Logo of Phnom Penh Post newspaper Phnom Penh Post - Report slams push for rubber

Report slams push for rubber

People walk through a cleared forest in Ratanakkiri destined for use as a rubber plantation. A recent report estimates the Kingdom could lose more than 2,500 square kilometers of protected areas to rubber plantations by 2020.
People walk through a cleared forest in Ratanakkiri destined for use as a rubber plantation. A recent report estimates the Kingdom could lose more than 2,500 square kilometers of protected areas to rubber plantations by 2020. PHOTO SUPPLIED

Report slams push for rubber

Protected areas and other biodiversity hotspots across Southeast Asia are increasingly under threat from expanding rubber plantations, with Cambodia at risk of losing more ecologically important land than any of its neighbours, a recent study reports.

If current trends continue, Cambodia stands to lose more than 2,500 square kilometres of protected areas to rubber plantations by 2020 – an area about the size of Luxembourg – according to a new study to be published in the September issue of the journal Global Environmental Change.

That number was significantly higher than for the other four countries surveyed – Laos, Myanmar, Vietnam and Thailand – with Vietnam clocking in at 1,900 square kilometres of protected areas potentially lost.

Cambodia is also predicted to cede more ground than that quartet in every other category of environmentally significant land save one: conservation corridors, where Vietnam fares slightly worse.

And the destruction may not even be lucrative, the report contends.

The higher and colder areas that plantations are expanding into are less suitable for rubber cultivation than the traditional humid lowlands, leading to lower yields.

“There is clear potential for loss-loss scenarios when forest is being cleared for rubber plantations that are not economically sustainable, and that have negative impacts on soils and water balance,” the study’s lead researcher, Antje Aarhends, said in a statement.

Although rubber has been cultivated in Cambodia since it was introduced by French colonists in the early 20th century, some parts of the Kingdom remain unsuitable for the cash crop’s cultivation.

Rising rubber prices over the past decade have led to an expansion of areas under cultivation, some of which have not been ideal for rubber growing, said Men Sopheak, deputy director general of Chop Rubber Plantation in Kampong Cham.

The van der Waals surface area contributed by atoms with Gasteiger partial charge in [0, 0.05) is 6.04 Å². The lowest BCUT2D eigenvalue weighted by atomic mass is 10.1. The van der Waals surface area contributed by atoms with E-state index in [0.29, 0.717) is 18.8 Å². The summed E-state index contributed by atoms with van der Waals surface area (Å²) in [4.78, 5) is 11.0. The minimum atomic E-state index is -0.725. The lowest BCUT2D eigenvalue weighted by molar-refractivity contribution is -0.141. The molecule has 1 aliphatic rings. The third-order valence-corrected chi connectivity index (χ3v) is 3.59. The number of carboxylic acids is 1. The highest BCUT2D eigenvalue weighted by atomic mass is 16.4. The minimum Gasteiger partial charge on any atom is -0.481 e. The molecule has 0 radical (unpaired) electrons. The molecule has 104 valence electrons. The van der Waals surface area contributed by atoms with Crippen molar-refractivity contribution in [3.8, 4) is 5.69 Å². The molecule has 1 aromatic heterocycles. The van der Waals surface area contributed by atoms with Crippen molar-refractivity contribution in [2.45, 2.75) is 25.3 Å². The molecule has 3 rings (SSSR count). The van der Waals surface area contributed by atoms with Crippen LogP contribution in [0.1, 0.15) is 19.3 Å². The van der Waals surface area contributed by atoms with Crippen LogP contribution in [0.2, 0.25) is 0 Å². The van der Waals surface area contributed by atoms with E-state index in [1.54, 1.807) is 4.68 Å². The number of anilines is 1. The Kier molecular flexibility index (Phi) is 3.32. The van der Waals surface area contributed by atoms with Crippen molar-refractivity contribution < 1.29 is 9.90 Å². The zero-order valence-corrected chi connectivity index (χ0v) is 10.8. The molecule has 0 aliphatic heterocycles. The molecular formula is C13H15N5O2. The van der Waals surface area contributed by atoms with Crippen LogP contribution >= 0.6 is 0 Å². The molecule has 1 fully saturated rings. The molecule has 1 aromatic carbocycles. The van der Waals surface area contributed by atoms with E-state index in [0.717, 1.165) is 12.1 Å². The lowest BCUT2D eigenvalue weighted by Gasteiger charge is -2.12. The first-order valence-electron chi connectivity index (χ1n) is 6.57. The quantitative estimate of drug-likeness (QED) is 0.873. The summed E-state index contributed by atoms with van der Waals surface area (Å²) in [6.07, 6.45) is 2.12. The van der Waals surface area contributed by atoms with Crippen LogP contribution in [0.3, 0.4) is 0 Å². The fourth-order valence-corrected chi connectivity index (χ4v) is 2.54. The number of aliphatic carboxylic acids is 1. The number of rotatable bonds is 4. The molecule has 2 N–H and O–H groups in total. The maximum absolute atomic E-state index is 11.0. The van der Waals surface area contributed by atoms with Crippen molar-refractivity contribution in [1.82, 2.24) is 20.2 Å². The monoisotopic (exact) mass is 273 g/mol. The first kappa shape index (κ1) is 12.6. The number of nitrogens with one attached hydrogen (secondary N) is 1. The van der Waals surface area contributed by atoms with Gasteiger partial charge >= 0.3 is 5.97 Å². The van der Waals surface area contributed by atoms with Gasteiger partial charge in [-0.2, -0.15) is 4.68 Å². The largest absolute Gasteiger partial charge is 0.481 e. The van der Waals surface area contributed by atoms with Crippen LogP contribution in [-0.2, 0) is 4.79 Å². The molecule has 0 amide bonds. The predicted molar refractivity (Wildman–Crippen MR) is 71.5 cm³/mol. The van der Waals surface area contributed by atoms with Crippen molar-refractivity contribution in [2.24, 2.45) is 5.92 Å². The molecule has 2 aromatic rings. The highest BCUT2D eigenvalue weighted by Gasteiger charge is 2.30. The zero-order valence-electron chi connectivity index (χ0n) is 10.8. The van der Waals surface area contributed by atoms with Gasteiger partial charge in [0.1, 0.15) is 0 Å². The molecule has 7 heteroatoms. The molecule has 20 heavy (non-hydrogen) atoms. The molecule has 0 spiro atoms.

“Some of them have planted rubber in what we call non-traditional areas”, he said.

However, a more than 50 per cent drop in rubber prices since 2012 has led to some shifts, Sopheak added.

“Now we can see that some of them have chopped down those [rubber] trees and converted into other crops like peppers or cashew nuts.”

Nevertheless, the study predicts the issue will intensify as prices eventually head upward.

When that happens, Cambodia’s fragile ecosystem is set to suffer more than other countries in the region due to a lack of governance and well-connected Vietnamese rubber companies, said Jago Wadley, senior investigator at the London-based Environmental Investigation Agency.

“Most importantly, Cambodia’s governance structures can be bought, and laws can be ignored in what is often a rule of law vacuum when forests are concerned.”

Attempts to reach Forest Administration officials were unsuccessful yesterday.


  • Joy as Koh Ker Temple registered by UNESCO

    Cambodia's Koh Ker Temple archaeological site has been officially added to UNESCO’s World Heritage List, during the 45th session of the World Heritage Committee held in Riyadh, Saudi Arabia, on September 17. The ancient temple, also known as Lingapura or Chok Gargyar, is located in

  • Famed US collector family return artefacts to Cambodia

    In the latest repatriation of ancient artefacts from the US, a total of 33 pieces of Khmer cultural heritage will soon return home, according to the Ministry of Culture and Fine Arts. In a September 12 press statement, it said the US Attorney’s Office for the

  • Tina rebuffs ‘false claims’ over falling paddy price

    Agriculture minister Dith Tina has shed light on the trade of paddy rice in Battambang – Cambodia’s leading rice-producing province – in a bid to curb what he dubs a “social media fact distortion campaign” to destabilise the market. While acknowledging that the prices of paddy

  • Kampot curfew imposed to curb ‘gang’ violence

    Kampot provincial police have announced measures to contain a recent spike in antisocial behaviour by “unruly’ youth. Officials say the province has been plagued by recent violence among so-called “gang members”, who often fight with weapons such as knives and machetes. Several social observers have

  • Cambodia set to celebrate Koh Ker UNESCO listing

    To celebrate the inscription of the Koh Ker archaeological site on UNESCO’s World Heritage List, the Ministry of Cults and Religion has appealed to pagodas and places of worship to celebrate the achievement by ringing bells, shaking rattles and banging gongs on September 20. Venerable

  • PM outlines plans to discuss trade, policy during US visit

    Prime Minister Hun Manet is set to meet with senior US officials and business leaders during his upcoming visit to the US for the UN General Assembly (UNGA), scheduled for September 20. While addressing nearly 20,000 workers in Kampong Speu province, Manet said he aims to affirm